Some days I think everything I know about living in the city I learned from Seinfeld. Hardly a day passes that my friends and I don’t share tales of the infuriating, inexplicable or downright absurd situations we’ve been subjected to throughout the day, and the equally absurd schemes we’ve come up with in response. I do love living in the city though, precisely because you can yell out loud at a ghost gate to have some fucking respect and literally no one is talking about it at the supermarket the next day when you go back for that watermelon water. Because the inhabitants of cities have lives.


Even those who no longer do.


A Romance in 3 Acts, by either Shakespeare or Chekov, I don’t know. But it’s utter, utter crap. See Natasha, Pierre & The Great Comet of 1812 instead.


I’d been witnessed having a bit of a low-key row at the pub over vodka tonics, and he’d checked in with me when my boyfriend got up to use the bathroom. He came back to check on me each time my boyfriend excused himself. He seemed a bit shy and sweet. Not at all like my boyfriend, who was not in the bathroom because he had to relieve himself, who thought American Psycho was a how-to manual. Things eventually ended with Patrick Bateman and I. Meanwhile, I became accustomed to my server at the pub, a preferred meeting place for my client. I was there routinely for work, and so was he. He had raven hair, pale olive skin and a subtle Slavic accent. He told me he wanted to get out of Chicago and move to Moscow. I wasn’t lying when I replied, “Me too.”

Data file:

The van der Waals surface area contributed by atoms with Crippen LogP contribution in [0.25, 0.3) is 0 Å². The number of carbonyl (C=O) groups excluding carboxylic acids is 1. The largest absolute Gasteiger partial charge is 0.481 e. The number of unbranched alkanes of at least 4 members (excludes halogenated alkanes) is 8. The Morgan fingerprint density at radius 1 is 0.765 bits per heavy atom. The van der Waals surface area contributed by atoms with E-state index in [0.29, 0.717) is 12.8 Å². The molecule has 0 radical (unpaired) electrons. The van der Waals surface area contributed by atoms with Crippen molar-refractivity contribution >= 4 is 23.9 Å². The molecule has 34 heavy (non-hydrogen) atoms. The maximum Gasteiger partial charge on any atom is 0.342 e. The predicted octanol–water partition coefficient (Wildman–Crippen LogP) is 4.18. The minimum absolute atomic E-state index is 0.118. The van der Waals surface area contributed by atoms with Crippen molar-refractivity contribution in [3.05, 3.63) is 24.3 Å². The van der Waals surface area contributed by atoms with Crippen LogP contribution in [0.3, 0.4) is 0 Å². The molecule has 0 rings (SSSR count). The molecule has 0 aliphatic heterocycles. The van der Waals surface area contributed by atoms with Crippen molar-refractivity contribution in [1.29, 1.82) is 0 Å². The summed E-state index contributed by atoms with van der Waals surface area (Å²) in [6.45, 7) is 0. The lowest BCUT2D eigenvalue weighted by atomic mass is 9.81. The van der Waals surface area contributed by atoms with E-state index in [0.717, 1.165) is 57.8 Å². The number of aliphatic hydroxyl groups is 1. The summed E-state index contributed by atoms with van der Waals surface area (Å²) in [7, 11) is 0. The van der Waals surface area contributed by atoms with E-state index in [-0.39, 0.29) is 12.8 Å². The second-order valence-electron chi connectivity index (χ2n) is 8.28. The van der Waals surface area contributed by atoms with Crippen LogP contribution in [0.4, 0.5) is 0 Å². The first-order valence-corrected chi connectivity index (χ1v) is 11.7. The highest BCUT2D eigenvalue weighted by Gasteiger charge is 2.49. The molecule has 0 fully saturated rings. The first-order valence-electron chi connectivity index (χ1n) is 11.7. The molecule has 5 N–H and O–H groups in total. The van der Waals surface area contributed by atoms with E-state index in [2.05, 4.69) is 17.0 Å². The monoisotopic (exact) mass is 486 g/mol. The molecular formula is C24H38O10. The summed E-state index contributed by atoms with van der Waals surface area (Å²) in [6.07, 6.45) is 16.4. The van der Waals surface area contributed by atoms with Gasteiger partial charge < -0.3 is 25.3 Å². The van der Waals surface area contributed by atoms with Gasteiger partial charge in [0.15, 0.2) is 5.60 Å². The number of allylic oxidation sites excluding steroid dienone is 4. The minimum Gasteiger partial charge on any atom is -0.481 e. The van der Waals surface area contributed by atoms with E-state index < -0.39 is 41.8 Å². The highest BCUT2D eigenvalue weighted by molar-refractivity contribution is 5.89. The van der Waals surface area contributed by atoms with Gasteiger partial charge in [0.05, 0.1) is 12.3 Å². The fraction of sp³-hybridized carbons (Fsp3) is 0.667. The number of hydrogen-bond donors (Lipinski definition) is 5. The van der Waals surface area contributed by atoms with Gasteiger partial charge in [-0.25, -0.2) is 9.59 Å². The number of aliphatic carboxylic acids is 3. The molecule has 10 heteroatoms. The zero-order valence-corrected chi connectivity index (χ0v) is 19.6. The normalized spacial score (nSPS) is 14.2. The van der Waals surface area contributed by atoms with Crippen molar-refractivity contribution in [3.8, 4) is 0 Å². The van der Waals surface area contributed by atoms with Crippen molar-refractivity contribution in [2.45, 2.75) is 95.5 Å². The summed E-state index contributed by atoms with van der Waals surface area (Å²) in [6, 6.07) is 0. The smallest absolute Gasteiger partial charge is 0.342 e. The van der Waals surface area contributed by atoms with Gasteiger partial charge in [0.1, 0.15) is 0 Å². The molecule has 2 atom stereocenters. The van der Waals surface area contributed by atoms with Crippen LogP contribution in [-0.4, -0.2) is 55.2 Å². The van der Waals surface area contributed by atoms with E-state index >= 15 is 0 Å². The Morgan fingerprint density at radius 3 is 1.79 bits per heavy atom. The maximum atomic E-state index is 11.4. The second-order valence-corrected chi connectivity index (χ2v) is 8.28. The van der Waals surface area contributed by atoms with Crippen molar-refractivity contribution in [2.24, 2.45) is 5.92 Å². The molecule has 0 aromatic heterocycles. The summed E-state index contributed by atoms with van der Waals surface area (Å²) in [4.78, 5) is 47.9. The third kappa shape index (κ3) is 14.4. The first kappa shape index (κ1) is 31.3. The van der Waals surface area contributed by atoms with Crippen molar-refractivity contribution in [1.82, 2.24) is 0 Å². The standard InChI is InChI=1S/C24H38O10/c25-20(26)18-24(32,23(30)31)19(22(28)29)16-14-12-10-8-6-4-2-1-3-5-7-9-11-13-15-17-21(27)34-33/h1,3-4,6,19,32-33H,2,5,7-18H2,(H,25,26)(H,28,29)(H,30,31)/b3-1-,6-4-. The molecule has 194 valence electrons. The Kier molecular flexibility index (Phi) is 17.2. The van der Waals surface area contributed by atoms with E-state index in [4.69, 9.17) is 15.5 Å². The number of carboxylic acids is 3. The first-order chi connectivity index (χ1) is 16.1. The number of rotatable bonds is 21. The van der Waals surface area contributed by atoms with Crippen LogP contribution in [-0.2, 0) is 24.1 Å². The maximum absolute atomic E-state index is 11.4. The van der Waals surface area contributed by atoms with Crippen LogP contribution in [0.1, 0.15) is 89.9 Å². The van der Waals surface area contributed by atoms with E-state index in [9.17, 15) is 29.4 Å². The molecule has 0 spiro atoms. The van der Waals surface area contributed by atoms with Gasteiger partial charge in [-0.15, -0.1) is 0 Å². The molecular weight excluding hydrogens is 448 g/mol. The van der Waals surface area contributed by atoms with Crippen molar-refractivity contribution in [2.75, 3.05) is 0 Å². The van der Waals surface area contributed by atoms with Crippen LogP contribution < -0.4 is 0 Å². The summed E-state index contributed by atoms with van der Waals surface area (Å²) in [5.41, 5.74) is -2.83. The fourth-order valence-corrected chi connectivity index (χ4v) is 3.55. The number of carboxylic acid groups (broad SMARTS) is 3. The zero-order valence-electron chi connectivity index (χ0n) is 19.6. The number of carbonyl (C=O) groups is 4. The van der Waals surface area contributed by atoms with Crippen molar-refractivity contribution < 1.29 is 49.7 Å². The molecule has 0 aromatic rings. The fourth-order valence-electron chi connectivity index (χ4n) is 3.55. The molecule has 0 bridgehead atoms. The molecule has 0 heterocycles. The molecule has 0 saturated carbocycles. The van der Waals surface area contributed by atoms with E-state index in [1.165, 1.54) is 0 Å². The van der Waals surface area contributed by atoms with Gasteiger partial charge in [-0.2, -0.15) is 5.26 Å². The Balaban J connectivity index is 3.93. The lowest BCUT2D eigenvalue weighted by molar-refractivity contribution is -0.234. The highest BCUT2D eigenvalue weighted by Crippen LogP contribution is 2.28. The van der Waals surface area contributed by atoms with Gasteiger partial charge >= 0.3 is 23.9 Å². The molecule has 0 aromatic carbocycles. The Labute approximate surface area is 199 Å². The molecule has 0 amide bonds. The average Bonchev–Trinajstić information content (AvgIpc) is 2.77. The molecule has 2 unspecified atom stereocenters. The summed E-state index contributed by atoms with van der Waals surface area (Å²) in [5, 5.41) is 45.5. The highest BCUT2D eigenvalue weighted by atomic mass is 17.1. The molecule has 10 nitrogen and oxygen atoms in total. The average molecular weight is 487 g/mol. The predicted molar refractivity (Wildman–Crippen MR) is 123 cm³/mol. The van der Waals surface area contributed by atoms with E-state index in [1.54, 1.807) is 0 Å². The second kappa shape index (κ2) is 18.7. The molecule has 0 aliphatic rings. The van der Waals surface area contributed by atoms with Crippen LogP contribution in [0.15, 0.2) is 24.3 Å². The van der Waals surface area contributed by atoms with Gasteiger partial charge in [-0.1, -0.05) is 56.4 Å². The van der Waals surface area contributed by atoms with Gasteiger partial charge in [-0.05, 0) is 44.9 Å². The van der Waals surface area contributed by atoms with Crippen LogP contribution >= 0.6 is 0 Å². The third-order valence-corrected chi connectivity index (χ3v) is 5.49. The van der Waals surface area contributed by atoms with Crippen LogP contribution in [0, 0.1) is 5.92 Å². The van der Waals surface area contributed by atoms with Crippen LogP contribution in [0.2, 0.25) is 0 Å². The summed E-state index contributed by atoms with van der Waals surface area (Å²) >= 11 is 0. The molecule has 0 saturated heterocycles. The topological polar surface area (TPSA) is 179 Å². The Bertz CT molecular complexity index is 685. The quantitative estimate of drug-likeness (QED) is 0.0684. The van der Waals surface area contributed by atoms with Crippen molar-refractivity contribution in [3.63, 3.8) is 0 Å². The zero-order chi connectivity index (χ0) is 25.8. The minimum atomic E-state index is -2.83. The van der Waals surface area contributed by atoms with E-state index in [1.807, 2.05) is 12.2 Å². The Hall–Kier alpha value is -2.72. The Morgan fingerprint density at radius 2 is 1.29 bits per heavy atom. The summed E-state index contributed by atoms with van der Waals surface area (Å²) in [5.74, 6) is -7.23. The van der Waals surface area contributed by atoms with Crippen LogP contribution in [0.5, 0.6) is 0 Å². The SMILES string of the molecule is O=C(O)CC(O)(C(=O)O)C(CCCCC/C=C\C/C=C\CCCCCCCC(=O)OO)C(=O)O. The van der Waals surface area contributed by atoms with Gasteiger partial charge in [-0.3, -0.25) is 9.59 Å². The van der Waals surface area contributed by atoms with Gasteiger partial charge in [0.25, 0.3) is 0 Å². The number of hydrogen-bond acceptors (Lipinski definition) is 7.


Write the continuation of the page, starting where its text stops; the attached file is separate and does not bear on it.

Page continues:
I know people who immediately become friends in such situations, dropping in unannounced, inviting each other to shows, saying things like, “My friend Kristian so-and-so… Do you know him? Oh I’ll have to introduce you…” These people usually bang on about being loners but know someone at literally every establishment in town. Then there are people who draw hard and fast lines between their waiters and their peers, who cloak class anxiety under pretense of professionalism but fuck the coat girl. These people fancy themselves well-adjusted but are horrible humans. Me? I was just happy to see him every month. It was nice to be around a nice person in a cruel world. It helped that he was devastatingly handsome, a cross between Rami Malek and a young Vladislav Surkov. Macedonian. He could have been one of those hackers for all I know, but he was so beautiful I couldn’t possibly care. And I was content to leave it at that. I was in no mood for relationships after Bateman. A routine lament for Moscow with a beautiful man was enough romance for me.


One day I showed up to the pub, and he wasn’t there. Earlier in the year my scarf had disappeared from this very same pub and then inexplicably reappeared, so I didn’t panic. Schedules change. To be honest, I was a bit sadder than I thought I would be. A young girl busing tables came up and asked me how to get involved in our organization. “Who are you and what have you done with Kristian?” I thought as the long memorized lines from the bylaws rolled off my tongue. As I headed toward the door, my waitress inquired if she could ask a personal question. I was done talking. “You can ask, but I can’t promise I’ll answer.” “Are you … dating anyone?” She seemed like a nice person, but that’s not my scene. “Who is asking?” “Kristian. Do you know Kristian? He works here. He thinks you’re so beautiful.” “No. I mean, Yes. I mean I know him, and I’m not dating anyone.”


And then I left. Like an idiot.